A Noninvasive Test for Gut Inflammation

January 24, 2022

Today, people suspected of having inflammatory bowel disease are often required to undergo a colonoscopy, an invasive procedure performed under anaesthesia. A new method developed at the Weizmann Institute of Science in collaboration with the Sheba Medical Center at Tel Hashomer may offer a non-invasive alternative: detecting inflammation in the intestines by analysing a faecal sample.

In future, stool testing might facilitate the diagnosis of disorders such as Crohn’s disease and ulcerative colitis and help monitor their course, as well as enable physicians to select the most appropriate therapy for each patient. The study’s findings are being published this week in the journal Gut.

The idea for this study was born when researchers in the lab of Professor Shalev Itzkovitz of Weizmann’s Molecular Cell Biology Department saw that cells shed from the gut lining of mice and expelled in the faeces stay alive for several hours.

“We realised that we could analyse gene expression in cells shed daily from the lining of the human gut, using this expression to learn about potential disease processes in the intestines,” said Itzkovitz, who headed the research team.

Dr Bella Ungar, a gastroenterologist at Sheba Medical Center, led the study, in which she and other researchers from Sheba and Weizmann analysed cells collected from the gut lining of thirty patients with inflammatory bowel disease during the course of colonoscopy.

Some of the cells came from faecal samples taken from the lower intestinal tract, others from biopsies of the gut lining in the same area. The researchers compared the cells collected from the patients with those taken from faecal samples or biopsies of some thirty healthy people who had undergone colonoscopies as part of routine cancer screening.

Using specially adapted RNA sequencing and other advanced methods, the scientists determined which cell types were present in each of the samples. They found that apart from the regular cells making up the gut lining, the faecal samples contained four immune-related cell types associated with inflammation, among them inflammatory monocytes and regulatory T cells.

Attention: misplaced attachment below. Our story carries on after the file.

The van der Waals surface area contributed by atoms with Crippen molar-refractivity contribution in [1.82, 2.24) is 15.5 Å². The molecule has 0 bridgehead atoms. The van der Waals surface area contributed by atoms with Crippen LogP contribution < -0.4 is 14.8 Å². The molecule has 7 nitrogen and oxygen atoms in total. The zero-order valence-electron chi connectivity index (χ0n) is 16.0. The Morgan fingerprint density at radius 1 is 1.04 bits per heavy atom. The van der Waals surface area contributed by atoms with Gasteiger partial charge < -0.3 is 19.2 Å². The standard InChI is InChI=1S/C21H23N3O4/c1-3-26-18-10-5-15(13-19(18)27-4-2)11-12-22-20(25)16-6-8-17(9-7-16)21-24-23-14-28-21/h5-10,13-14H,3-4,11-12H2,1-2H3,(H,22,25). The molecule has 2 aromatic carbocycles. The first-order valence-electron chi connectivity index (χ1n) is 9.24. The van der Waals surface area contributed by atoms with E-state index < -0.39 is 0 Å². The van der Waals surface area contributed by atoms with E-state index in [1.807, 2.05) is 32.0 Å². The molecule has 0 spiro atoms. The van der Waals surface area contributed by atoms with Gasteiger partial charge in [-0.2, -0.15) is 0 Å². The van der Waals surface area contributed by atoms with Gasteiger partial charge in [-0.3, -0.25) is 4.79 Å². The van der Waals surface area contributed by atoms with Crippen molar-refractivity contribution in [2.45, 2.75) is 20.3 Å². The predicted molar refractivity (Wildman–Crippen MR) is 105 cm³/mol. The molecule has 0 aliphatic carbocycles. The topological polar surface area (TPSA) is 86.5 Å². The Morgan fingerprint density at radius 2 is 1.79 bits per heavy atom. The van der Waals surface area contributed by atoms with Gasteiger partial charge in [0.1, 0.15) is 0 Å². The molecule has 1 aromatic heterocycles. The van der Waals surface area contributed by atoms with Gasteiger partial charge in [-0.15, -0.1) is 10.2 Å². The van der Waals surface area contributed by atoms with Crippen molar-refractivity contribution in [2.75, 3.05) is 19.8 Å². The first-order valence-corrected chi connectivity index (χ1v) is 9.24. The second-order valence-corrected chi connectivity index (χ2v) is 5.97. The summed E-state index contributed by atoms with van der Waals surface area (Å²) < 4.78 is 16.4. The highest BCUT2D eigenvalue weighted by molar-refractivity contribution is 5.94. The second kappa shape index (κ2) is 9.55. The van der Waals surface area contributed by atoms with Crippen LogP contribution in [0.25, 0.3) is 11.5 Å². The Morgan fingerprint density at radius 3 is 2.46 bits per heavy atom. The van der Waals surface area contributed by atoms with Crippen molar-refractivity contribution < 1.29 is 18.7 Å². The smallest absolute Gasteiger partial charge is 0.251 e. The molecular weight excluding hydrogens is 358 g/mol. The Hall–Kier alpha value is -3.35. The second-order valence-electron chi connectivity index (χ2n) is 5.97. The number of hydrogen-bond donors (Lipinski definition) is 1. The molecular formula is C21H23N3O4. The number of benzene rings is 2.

By means of algorithms developed in Itzkovitz’s lab, they then identified distinct expression patterns, or RNA signatures, of the cells in each sample. These signatures helped reveal the exact proportion of each immune-related cell type in the gut lining; no less important, they enabled the scientists to determine whether or not a person had an active case of intestinal inflammation.

The faecal samples proved to be more reliable in this respect than the biopsies.

“A biopsy can miss inflammation because it provides a snapshot of the narrow spot from which it was removed, whereas a faecal sample contains cells shed from the entire lining of the gut,” Itzkovitz explained.

“Moreover, a faecal sample can sometimes be more revealing than the examination of the lining during colonoscopy, which is done by eye, because certain forms of inflammation produce no visible signs.”

Reading out the RNA signatures of cells from faecal samples can be crucial for selecting a personalized therapy – for example, administering drugs designed to block only the types of substances triggering inflammation in a particular patient, rather than suppressing that person’s entire immune system. Such therapies already exist – new biological drugs that bring dramatic relief to some patients with inflammatory bowel disease – but it’s currently impossible to know in advance which drug will help which patient.

Overall, these drugs still work in only about half of those who receive them. Knowing which subsets of inflammatory cells are responsible for the disease process and which genes they express could improve the effectiveness of therapies, giving physicians crucial information before they prescribe the drugs. In addition, having a quick and simple way of assessing intestinal inflammation may help determine when the therapy is needed and when it can be stopped.

Ungar points out that the faecal RNA signature method is different from medical tests developed in the past to check the stool for signs of intestinal inflammation; one of them, for example, measured the levels of a protein called calprotectin. Those tests were not highly reliable, and thus colonoscopy has remained the gold standard for evaluating inflammation in the intestines, even though it’s invasive and requires cumbersome preparation.

The new Weizmann-Sheba method could provide testing for inflammation that is less invasive, much cheaper than colonoscopy and at least as reliable.

Also participating in the study were Miri Yavzori, Dr Ella Fudim, Dr Orit Picard, Professor Uri Kopylov, Professor Rami Eliakim, Dr Chen Mayer, Professor Iris Barshak and Professor Shomron Ben-Horin of the Sheba Medical Center; Dr Dror S. Shouval of Schneider Children’s Medical Center of Israel; Dr Yishai Levin and Dr Alon Savidor of the Nancy and Stephen Grand Israel National Center for Personalized Medicine; and Dr Shani Ben-Moshe, Dr Rita Manco, Stav Dan, Adi Egozi and Dr Keren Bahar Halpern of Weizmann’s Molecular Cell Biology Department.

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